Somewhere between having that godawful shriek from “Elevation” drilled into my head and now, it feels like U2 has lost touch with what exactly it is that U2 does. How much did The Joshua Tree kick ass? Achtung Baby? A lot. Even Zooropa and Pop have to be given some credit for a willingness to experiment within a shifting environment (though the latter somewhat overdid things). And while it drives me nuts, that damn “Elevation” fit in perfectly with what was going on in modern rock radio at the time—had it only been played a few million times less than it was, it might have even been tolerable. But with the few brief tastes of what is to come from No Line on the Horizon, it sounds like the band is lost somewhere between not knowing whether to reach out and try for something new, or go back to something safe. The title track is picture proof of this—The Edge sounds like he wants to do something new, but falls flat and ends up sounding like he’s riffing on a track that shouldn’t have made the final cut on a U2 album (even considering 1997 standards). As for Bono, it’s a sad state of affairs when he records vocals so tired and feeble that we can only hope for another “Elevation” to come along and save this album from becoming a complete joke. If not, a few more people might end up joining me in looking back on something like “Last Night On Earth” with some sort of odd fondness, and a feeling of longing for better times. Not great times, but certainly better than this.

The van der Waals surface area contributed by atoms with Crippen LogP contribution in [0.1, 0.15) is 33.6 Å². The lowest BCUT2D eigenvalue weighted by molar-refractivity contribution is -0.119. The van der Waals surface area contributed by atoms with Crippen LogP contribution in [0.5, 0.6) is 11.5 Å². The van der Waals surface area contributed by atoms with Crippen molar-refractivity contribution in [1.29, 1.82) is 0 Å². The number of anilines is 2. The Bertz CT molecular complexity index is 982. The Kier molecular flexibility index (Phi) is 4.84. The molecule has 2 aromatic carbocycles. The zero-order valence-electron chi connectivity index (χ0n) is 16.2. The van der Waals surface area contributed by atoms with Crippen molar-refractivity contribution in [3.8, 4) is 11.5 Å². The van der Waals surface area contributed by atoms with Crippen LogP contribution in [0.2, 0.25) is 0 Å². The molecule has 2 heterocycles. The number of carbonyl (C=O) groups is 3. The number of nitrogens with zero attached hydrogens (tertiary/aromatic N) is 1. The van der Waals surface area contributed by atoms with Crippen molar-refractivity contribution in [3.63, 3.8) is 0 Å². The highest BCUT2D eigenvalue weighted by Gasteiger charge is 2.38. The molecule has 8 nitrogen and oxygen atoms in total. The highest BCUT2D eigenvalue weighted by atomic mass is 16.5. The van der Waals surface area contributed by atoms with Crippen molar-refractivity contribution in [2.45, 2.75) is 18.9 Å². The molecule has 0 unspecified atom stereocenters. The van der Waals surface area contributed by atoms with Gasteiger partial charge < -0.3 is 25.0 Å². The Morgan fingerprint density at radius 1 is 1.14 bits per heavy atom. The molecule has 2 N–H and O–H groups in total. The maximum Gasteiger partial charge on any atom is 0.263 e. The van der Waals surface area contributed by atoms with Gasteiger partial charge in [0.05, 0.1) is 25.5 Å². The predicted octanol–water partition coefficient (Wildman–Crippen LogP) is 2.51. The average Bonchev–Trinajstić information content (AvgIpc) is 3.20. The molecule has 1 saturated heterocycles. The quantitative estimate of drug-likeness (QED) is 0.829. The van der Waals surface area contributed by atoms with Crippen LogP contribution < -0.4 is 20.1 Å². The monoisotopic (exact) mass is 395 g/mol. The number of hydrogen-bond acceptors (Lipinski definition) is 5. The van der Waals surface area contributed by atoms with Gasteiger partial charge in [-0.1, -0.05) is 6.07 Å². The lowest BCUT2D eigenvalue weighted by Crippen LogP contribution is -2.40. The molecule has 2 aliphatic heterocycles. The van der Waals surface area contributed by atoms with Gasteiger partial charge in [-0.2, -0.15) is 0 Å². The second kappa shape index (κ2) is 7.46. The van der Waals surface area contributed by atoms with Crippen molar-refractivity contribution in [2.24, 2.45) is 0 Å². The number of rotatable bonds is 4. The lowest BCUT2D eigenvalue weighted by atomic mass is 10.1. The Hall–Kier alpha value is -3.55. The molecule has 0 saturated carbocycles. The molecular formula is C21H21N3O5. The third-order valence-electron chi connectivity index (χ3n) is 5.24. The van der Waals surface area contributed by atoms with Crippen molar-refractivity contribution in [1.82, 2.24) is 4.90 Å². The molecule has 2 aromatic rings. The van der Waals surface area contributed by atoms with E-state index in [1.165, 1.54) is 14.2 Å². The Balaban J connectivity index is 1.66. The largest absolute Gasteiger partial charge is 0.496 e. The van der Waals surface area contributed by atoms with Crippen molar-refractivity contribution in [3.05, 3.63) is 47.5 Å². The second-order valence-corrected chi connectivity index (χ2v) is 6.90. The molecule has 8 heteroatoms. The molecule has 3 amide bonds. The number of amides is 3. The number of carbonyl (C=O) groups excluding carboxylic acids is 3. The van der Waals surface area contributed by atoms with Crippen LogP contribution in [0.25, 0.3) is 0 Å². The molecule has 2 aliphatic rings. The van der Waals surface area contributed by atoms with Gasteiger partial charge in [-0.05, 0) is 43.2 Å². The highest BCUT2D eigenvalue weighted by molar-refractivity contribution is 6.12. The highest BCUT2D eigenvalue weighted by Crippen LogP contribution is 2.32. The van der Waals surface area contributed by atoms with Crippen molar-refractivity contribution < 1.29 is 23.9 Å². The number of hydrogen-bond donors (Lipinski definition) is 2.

The Guystorm “Real Big Business”

The Guystorm’s debut EP, loosely titled The Dark Album, contains a handful of whirlwind tracks that the band has been fine-tuning since first coming together in late 2007. If my memory serves me correctly (it usually doesn’t), I believe the band’s performance at the 2007 Clapperclaw Music Festival was its second show ever, and that’s where I first saw the band. Not to discount the part that a few strong drinks played that night, but the Guystorm are the only band I really remember from the show… and from what I remember, they blew me away. Despite the band being a bit green, they were fierce and proved early on that they had a feel for their sound, something many bands never find. The next time I saw the band, I was flat out drunk. Opening for the Hands at the Nomad last March, the Guystorm once again impressed me—this time playing songs that I’d become familiar with from the ultra-rough demos they’d uploaded to their MySpace page.

Normally, I’d be hesitant to suggest a group based on a few drunken memories, but with one listen to their EP all skepticism is quickly dismissed. Perhaps the energy that singer Angelo V. Pennacchio showcases at the band’s live shows fails to completely transfer to the recordings, but his wails and howls still effectively drive the thrust and bounce that envelopes the EP. Sounding like a pre-Rick Ruben (International) Noise Conspiracy, the recording of “Real Big Business” effectively trumps any preconceived drunken notions I had of the band. The EP’s four other tracks all offer something unique, from hints of surf to funk, but they collectively echo the same feeling and emotion—one that the band hopefully carries over to a full length release sometime in the near future.

Bishop Allen “The Ancient Commonsense of Things”

Two new tracks were recently released by Bishop Allen in preparation for the band’s third full-length release, Grrrr… “The Ancient Commonsense of Things” has a full-bodied sound with simple harmonies, not unlike how the New Pornographers sound at their finest. “Dimmer” takes a different approach, quietly chugging along, building a deliberate vocal pattern cast over a bed of fiddle and tubby bass. For those unfamiliar with the band, in addition to being the inspiration behind naming You Ain’t No Picasso, Bishop Allen were briefly featured in Nick and Norah’s Infinite Playlist. And what’s good enough for Michael Cera is usually good enough for me. Grrr… will be released March 10 via Dead Oceans.